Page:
Flash is the perfect example of a whole series of pitfalls—both numerous, and fatal. Flash is one big whopping LAYER between you and the hardware, that superimposes various very constrictive presumptions that are not always true. One of these is that you have very powerful hardware, and can use it all to make little circles spin and men move on your screen. Needless to say, mobile blew a hole in this supposition.
Other suppositions with Flash included that you would have a mouse that enabled point-hover-click, which is not true in phones and tablets. Tablets don’t have point-and-hover. They go right to click. Think about it: there’s no mouse. This is a huge reason why so few Flash games worked well in mobile. Flash is also—no matter what a great job they did of getting it distributed pre-installed with browsers—a proprietary vendor format.
Adobe controls Flash. There’s not some giant open source standards-minded industry association pushing Flash forward, as there is the C language, HTML5, or any number of other technologies. That makes Flash fragile and vulnerable. Flash is not just fragile due to shifting platform form-factors and user interface systems. Flash is also (now famously) vulnerable to corporate bitch-slapping. No one wants an outsider inserting themselves between you and your own future revenues. No one wants their own product options limited by some uppity software company that managed to extract the troll-toll from a prior generation of PostScript printers, and is trying to reproduce that success today with animation and video software.
Apple may be squeezing Flash off the future generation of mobile platforms: both iOS and Android. But bigger games are afoot. Android is tomorrow’s Flash. Google is very much setting itself up to be something like tomorrow’s Microsoft, but 1000 times more powerful, because they also store your data in the cloud, provide both your physical and digital goods (if they have their way against Amazon), and have your entire search-history, and own a significant portion of your overall online behavior and profile. Having been through it all before, companies like Samsung are hedging their bets by putting out non-Android/non-Microsoft versions of their phone, on Tizen, and such.
The prize in this grand new game is becoming the next GE/NBC like company—but for the Internet age. During the days when GE owned NBC, GE was in the position to predispose your world-view through the programs you watched over television (both news and sitcoms), and literally set your expectations for life, thereby turning you into a well-trained GE customer for life. It was the last time there was such a clear total-lifestyle provider.
First cable television, and then the Internet put an end to the GE/NBC-style total lifestyle provider company, because fragmentation channels into more of-interest niches made lifestyle-peddling too expensive and inefficient. The Internet created a historic and social anomaly that bubbled and amplified throughout the late-90’s and 2000’s, setting back lifestyle-peddling by decades. In its place, came the great playing-field leveler that was Google. Therefore, me getting into the field of search engine optimization. I was intent on riding this wonderful anomalous bubble as long as it would last, until corporate America could reassert control over our lifestyles.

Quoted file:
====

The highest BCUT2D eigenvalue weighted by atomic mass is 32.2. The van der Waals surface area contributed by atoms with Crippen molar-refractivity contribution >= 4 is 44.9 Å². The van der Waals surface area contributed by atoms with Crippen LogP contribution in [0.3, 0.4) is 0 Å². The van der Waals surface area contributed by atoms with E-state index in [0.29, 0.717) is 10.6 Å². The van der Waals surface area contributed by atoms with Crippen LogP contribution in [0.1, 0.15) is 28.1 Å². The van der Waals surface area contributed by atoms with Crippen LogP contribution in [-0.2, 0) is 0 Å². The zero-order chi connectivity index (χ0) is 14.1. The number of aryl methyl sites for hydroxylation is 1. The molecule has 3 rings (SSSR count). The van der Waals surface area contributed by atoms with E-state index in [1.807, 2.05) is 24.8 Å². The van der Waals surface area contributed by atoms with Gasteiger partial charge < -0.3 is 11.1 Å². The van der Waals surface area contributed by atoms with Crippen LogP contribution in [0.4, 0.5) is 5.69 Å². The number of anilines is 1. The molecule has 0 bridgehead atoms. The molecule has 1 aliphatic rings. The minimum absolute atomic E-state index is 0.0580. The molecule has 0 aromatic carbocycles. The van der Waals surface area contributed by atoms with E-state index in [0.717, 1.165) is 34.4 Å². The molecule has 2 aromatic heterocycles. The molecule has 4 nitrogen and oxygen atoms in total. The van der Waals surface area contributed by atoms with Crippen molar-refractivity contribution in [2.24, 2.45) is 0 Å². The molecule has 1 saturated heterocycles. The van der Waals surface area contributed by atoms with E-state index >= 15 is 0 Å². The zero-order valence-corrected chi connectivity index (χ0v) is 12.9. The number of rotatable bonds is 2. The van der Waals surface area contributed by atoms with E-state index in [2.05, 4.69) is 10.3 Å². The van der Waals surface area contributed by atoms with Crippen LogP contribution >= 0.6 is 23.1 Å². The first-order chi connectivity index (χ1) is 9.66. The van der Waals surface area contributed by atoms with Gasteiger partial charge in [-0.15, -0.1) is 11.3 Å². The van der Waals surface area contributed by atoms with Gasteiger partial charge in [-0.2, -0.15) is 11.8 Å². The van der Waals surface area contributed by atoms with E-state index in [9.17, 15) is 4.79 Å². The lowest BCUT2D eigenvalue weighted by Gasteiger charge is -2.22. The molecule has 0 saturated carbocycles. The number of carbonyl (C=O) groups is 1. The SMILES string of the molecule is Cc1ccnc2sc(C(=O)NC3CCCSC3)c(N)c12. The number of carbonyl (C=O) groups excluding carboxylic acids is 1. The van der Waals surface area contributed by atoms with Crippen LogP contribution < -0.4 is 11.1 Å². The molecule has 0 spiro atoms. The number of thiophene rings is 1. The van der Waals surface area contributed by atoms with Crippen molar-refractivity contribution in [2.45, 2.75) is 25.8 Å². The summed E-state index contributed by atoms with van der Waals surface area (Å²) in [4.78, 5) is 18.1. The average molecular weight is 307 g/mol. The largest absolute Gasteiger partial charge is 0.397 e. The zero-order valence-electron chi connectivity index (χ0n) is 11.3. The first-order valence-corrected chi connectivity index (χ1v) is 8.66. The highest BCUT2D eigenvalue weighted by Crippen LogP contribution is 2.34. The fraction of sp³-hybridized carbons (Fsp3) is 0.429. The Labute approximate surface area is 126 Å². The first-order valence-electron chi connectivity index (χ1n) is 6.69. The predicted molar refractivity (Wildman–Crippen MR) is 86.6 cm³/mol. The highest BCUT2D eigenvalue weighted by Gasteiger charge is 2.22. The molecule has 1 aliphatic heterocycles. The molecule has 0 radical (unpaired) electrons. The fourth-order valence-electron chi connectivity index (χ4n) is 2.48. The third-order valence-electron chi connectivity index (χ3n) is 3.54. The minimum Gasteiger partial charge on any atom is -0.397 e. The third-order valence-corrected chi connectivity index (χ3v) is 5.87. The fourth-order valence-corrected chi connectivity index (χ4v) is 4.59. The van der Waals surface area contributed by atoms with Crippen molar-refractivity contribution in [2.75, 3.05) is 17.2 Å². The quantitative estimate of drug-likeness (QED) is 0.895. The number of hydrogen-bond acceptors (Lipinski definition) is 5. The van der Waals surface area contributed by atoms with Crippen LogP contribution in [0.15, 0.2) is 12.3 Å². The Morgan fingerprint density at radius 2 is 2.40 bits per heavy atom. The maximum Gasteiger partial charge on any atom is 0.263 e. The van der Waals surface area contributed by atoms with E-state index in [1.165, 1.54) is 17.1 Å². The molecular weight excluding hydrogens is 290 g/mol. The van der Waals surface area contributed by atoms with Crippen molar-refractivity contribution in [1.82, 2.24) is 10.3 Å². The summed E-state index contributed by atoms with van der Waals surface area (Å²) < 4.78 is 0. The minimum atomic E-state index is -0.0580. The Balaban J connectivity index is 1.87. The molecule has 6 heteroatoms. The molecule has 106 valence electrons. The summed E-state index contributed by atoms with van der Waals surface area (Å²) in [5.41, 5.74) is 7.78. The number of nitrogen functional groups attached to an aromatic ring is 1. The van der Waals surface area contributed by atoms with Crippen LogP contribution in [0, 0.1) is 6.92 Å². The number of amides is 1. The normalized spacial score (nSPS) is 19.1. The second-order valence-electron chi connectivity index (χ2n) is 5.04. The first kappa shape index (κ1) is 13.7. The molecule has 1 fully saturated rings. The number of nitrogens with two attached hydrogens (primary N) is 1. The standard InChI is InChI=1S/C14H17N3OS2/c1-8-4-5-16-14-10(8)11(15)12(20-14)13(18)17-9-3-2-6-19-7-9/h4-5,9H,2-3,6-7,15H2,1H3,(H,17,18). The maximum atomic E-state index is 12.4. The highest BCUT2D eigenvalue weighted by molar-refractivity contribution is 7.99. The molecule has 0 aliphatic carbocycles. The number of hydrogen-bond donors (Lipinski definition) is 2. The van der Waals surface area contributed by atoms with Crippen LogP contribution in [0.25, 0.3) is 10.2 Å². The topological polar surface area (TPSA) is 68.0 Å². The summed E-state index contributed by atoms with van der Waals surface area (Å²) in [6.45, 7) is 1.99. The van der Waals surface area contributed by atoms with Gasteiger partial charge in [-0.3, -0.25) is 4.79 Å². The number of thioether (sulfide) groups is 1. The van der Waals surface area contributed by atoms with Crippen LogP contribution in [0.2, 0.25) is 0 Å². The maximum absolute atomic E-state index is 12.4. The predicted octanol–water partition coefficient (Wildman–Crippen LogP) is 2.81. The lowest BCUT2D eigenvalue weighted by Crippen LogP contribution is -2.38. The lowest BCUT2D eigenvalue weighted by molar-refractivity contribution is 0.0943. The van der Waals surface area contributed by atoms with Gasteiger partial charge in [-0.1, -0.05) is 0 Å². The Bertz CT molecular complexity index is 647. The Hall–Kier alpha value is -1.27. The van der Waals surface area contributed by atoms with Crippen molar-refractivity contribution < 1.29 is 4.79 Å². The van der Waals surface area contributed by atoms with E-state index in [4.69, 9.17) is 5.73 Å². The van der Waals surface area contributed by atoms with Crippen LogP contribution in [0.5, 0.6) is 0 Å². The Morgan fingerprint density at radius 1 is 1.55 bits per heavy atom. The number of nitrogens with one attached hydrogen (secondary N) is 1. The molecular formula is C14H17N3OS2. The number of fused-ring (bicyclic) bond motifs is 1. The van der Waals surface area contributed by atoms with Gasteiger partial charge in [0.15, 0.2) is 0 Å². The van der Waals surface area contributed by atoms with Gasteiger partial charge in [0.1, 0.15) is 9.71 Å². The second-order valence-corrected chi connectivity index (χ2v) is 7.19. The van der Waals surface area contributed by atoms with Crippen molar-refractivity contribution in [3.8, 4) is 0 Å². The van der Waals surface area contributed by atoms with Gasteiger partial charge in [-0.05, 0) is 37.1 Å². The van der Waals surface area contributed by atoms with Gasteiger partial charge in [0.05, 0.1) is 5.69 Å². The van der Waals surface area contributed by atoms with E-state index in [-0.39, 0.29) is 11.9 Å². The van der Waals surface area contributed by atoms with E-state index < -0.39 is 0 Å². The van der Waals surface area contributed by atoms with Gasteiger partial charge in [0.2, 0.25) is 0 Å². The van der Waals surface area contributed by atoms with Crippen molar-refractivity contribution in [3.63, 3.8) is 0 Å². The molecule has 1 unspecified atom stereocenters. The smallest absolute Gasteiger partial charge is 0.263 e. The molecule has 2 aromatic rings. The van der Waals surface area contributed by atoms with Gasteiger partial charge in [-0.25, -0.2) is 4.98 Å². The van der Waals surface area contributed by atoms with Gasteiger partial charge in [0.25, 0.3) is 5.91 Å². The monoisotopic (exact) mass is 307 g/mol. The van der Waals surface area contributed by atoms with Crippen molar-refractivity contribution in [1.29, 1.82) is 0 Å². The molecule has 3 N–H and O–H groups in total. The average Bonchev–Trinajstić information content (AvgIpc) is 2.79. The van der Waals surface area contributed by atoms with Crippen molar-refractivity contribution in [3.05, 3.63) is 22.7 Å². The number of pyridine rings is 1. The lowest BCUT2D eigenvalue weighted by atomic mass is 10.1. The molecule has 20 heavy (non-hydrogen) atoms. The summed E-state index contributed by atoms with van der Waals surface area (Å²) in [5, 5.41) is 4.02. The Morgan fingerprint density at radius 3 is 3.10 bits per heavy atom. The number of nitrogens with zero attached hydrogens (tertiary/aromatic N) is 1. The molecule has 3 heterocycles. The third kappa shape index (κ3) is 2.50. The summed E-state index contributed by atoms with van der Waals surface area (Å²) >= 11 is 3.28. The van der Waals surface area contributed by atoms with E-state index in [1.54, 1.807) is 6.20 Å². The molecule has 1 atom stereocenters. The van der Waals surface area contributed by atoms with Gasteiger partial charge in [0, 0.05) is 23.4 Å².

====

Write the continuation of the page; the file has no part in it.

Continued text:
Enter the “new” Google, Apple, Amazon, and maybe Facebook, Microsoft and Samsung. There are a certain number of fabric-of-life checklist items that go into knitting-together a new lifestyle-peddling company. It’s way more like an artistic process today than it is like a formula, which is why the grandmaster artist, Steve Jobs, was so good at it. Steve had the critical and counter-intuitive insight that everybody else balked at… right until Apple was the most valuable company on the planet.
And that realization is that hardware mattered. The physical object that you hold in your hand, and all the unlimited nuanced ways that you interact with that object are important. A great deal of your day gets plowed into those interaction, and a great deal of your identity (verging on religion) go into “getting good at” the platform. This thought-process extended to everything that went into the hardware too, such as the programming-language and the use of pinch-and-zoom use of touch-screens and the like.
See, Steve hated layers. He grew up with the computer industry and saw what computers really ran great. He saw game consoles. He saw the anomalous Commodore Amiga computer, and how “hitting the hardware” made the miracles—which was really the brainchild of Atari engineers. He also saw the Amiga’s failure, and how Commodore squeezed profits from total vertical integration, like no one else on the planet, and how the lack of good API’s to the hardware and developer good-will spelled a doomed future for the platform.
Steve tried reproducing the purest form of the vertical-integration-love that he learned with the NeXT computer and failed, and figured out what parts needed to remain standard commodities, and which parts needed to be secret sauce. He learned how to treat, win, and wrangle developers. He learned all the many moving parts that needed to be synchronized in one beautiful dance… to kick Bill Gates’ ass. And he did. Steve had over 30 years of lessons to learn from, and was a very good student of history, when it came to his passions—if not his health.
And Steve helped to create one of the most beautiful proprietary platforms that really does in fact improve your life. The default champion (and unfortunate) of the free software movement called the iPhone a “beautiful prison”—and proceeded to ungracefully comment on Steve’s death as something positive. This highlights one of the most important issues of our day to be understood to be a truly powerhouse tech in control of your own life, and immune to sudden obsolescence.